Like many DC seniors, I had a frustrating experience while trying to schedule my first Covid-19 vaccination on Monday, the first day the District opened registration to those of us 65 and older.
I first tried at noon, through the vaccinate.dc.gov portal.
My expectations were low. Snags had been reported in signing up healthcare workers around the country, with websites crashing and phone registration no better.
Well, the DC website did not crash on me, but it was clunky. These are some of the issues I encountered:
- It took me a while to figure out that if appointment did not pop up right away at a particular vaccination center, there were no appointments available.
- A calendar button appeared to show scheduling options beyond this week. I clicked, to no avail.
- Then in trying backtrack, I got stuck on a page with the locations map. I actually had to reregister to get back to the vaccination sites and appointments.
- When I reregistered, I saw a message: “If no appointments are available, please register again tomorrow.” I got the impression that users had to reregister every time they checked for appointments.
- When I finally found a site that had appointments and signed up, I got the message, “This site does not have vaccines allocated.” I was totally mystified by this.
I tried to call for an appointment, too. That led me to a dead end. And when I tried again online at 3:30 p.m., this message was on the scheduling page: “All 6,700 of the available vaccination appointments for the week of 1/11/21 were filled.”
That was an eye-opener. Communications to the public did not make clear how many appointments would be available during the first week of the expanded rollout. Remember, there are approximately 85,000 people over the age of 65 in the District. The 6,700 appointments allotted for the week amount to less than 8 percent of the senior population. And that’s not DC’s fault. The District and communities around the U.S. are limited by the number of doses they receive, and the national distribution has been inconsistent.
Ward 3 Council member Mary Cheh, in an email to constituents on Tuesday, said the District has typically received around 4,000 vaccine doses per week, and the amount was expected to triple this week.
“But, even with this increase, it is clear that there was simply no possible way that there would be enough doses or appointments available for every senior anxious to receive one,” Cheh wrote.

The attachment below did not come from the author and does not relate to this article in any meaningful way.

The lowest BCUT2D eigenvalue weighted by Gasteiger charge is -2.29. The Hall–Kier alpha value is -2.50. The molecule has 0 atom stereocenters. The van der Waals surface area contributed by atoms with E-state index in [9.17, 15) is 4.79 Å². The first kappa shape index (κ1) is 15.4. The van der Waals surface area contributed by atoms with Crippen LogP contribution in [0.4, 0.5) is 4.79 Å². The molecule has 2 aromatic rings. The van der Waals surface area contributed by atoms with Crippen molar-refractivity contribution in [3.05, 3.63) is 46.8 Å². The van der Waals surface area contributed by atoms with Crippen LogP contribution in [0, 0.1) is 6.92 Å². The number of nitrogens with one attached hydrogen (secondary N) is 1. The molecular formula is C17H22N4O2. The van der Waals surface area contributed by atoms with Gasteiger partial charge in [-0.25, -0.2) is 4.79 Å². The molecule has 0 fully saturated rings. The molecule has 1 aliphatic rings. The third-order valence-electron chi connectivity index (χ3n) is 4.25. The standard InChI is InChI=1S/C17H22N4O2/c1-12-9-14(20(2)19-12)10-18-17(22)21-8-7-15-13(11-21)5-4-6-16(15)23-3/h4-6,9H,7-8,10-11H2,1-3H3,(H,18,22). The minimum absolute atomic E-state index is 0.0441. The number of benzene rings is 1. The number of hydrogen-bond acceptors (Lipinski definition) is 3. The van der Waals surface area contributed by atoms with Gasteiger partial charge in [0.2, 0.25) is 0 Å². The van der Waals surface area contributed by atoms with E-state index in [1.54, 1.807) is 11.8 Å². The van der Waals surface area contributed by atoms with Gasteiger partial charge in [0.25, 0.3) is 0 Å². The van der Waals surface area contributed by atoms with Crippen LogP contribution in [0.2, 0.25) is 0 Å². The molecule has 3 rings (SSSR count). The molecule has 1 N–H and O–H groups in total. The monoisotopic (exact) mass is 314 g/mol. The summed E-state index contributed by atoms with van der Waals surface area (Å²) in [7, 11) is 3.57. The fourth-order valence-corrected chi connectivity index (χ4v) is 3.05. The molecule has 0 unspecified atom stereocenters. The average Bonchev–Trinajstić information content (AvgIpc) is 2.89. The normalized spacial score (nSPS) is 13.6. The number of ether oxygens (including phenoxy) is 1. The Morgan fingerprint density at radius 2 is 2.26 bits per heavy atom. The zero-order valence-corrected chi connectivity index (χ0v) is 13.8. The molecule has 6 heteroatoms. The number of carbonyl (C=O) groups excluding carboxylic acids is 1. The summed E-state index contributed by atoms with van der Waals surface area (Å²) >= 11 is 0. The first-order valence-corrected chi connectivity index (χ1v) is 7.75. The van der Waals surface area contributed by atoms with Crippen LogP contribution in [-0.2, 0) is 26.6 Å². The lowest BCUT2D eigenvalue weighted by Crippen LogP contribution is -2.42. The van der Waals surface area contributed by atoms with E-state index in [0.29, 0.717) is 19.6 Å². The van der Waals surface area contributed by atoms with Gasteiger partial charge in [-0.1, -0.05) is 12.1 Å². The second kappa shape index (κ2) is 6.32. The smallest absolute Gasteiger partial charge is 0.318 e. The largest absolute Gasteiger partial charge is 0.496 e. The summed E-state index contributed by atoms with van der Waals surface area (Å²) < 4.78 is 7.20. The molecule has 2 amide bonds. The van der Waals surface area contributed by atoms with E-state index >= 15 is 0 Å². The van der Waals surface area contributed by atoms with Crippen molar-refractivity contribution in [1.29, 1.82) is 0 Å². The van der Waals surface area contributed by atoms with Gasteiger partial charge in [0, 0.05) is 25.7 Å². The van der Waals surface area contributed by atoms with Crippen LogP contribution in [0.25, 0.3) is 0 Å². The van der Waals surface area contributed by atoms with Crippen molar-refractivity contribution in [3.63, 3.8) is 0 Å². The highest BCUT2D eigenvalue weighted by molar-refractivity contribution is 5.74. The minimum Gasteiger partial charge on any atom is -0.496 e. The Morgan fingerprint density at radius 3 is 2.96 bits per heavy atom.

Cheh’s office has been in contact with the team at DC Health to identify and correct the many issues her constituents have told her about. “Happily,” she wrote, the DC Health team told her that “they will launch user-friendly updates to the online portal and will clearly state which sites have available appointments and which sites are full moving forward.”
Cheh also said she is addressing a number of outstanding issues with DC Health, “including confirmation that the automatic alert system is functioning, whether additional call volume can be added to the appointment phone line, and what plan is in place for inoculating home-bound seniors.”
Residents on Cleveland Park and Chevy Chase listservs brought up another issue that wasn’t mentioned in Cheh’s newsletter. It appears that some who thought they succeeded in scheduling appointments did not succeed in getting their shot. A few people said they had arrived at the Chevy Chase Safeway for scheduled appointments or to seek information on registering, only to be told that the city had scheduled 300 vaccination appointments, but the pharmacy was given only 15 doses. (Given the number of vaccination centers in the District, it’s likely those numbers were for the week, not the day they arrived.)
Not even the start time for seniors’ registration was certain. According to some sources I had seen, the system was to open at noon on Monday. DCist reports some people were scheduling appointments as early as 8:30 a.m.
On Monday, January 18th, the process starts again. If you have suggestions on improving the scheduling system beyond what Cheh included in her newsletter, please comment below.
And in the meantime, Cheh said, “it is important to remember that we still have access to simple, yet strong tools to protect ourselves: always wearing a mask when outside of the home, maintaining social distance, regular hand washing, and staying at home to the greatest extent possible.”
“Vaccine rollout will continue, and so too should our prevention efforts.”